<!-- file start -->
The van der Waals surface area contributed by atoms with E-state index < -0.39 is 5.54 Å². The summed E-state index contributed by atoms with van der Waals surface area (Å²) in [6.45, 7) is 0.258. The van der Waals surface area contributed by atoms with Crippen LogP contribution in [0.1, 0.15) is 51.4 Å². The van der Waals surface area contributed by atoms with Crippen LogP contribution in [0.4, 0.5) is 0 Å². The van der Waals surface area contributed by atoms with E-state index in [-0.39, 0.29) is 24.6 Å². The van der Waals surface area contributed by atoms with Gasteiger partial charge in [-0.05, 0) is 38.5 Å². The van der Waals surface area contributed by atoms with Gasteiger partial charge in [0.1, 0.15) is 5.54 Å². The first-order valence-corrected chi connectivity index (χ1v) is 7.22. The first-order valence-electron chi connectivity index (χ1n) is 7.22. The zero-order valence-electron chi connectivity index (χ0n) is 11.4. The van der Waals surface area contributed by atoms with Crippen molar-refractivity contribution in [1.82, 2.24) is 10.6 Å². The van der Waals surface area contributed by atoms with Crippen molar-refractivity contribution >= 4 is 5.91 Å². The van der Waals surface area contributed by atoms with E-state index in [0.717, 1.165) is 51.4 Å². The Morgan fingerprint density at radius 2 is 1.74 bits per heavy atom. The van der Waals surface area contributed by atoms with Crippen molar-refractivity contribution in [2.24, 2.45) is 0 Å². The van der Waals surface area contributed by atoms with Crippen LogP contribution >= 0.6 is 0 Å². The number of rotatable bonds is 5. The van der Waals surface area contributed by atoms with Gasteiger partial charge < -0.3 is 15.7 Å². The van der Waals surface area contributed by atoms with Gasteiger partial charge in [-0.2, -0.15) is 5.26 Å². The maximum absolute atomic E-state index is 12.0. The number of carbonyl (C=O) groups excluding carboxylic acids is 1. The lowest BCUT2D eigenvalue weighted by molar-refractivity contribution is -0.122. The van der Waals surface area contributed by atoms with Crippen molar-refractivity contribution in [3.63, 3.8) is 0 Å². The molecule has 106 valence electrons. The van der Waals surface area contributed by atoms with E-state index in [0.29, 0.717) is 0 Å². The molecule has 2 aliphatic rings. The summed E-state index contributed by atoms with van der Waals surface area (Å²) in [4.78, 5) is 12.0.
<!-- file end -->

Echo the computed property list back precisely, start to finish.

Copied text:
The van der Waals surface area contributed by atoms with E-state index < -0.39 is 5.54 Å². The summed E-state index contributed by atoms with van der Waals surface area (Å²) in [6.45, 7) is 0.258. The van der Waals surface area contributed by atoms with Crippen LogP contribution in [0.1, 0.15) is 51.4 Å². The van der Waals surface area contributed by atoms with Crippen LogP contribution in [0.4, 0.5) is 0 Å². The van der Waals surface area contributed by atoms with E-state index in [-0.39, 0.29) is 24.6 Å². The van der Waals surface area contributed by atoms with Gasteiger partial charge in [-0.05, 0) is 38.5 Å². The van der Waals surface area contributed by atoms with Gasteiger partial charge in [0.1, 0.15) is 5.54 Å². The first-order valence-corrected chi connectivity index (χ1v) is 7.22. The first-order valence-electron chi connectivity index (χ1n) is 7.22. The zero-order valence-electron chi connectivity index (χ0n) is 11.4. The van der Waals surface area contributed by atoms with Crippen molar-refractivity contribution in [1.82, 2.24) is 10.6 Å². The van der Waals surface area contributed by atoms with Crippen molar-refractivity contribution >= 4 is 5.91 Å². The van der Waals surface area contributed by atoms with E-state index in [0.717, 1.165) is 51.4 Å². The Morgan fingerprint density at radius 2 is 1.74 bits per heavy atom. The van der Waals surface area contributed by atoms with Crippen molar-refractivity contribution in [2.24, 2.45) is 0 Å². The van der Waals surface area contributed by atoms with Crippen LogP contribution >= 0.6 is 0 Å². The number of rotatable bonds is 5. The van der Waals surface area contributed by atoms with Gasteiger partial charge < -0.3 is 15.7 Å². The van der Waals surface area contributed by atoms with Gasteiger partial charge in [-0.2, -0.15) is 5.26 Å². The maximum absolute atomic E-state index is 12.0. The number of carbonyl (C=O) groups excluding carboxylic acids is 1. The lowest BCUT2D eigenvalue weighted by molar-refractivity contribution is -0.122. The van der Waals surface area contributed by atoms with Crippen molar-refractivity contribution in [3.63, 3.8) is 0 Å². The molecule has 106 valence electrons. The van der Waals surface area contributed by atoms with E-state index in [0.29, 0.717) is 0 Å². The molecule has 2 aliphatic rings. The summed E-state index contributed by atoms with van der Waals surface area (Å²) in [4.78, 5) is 12.0.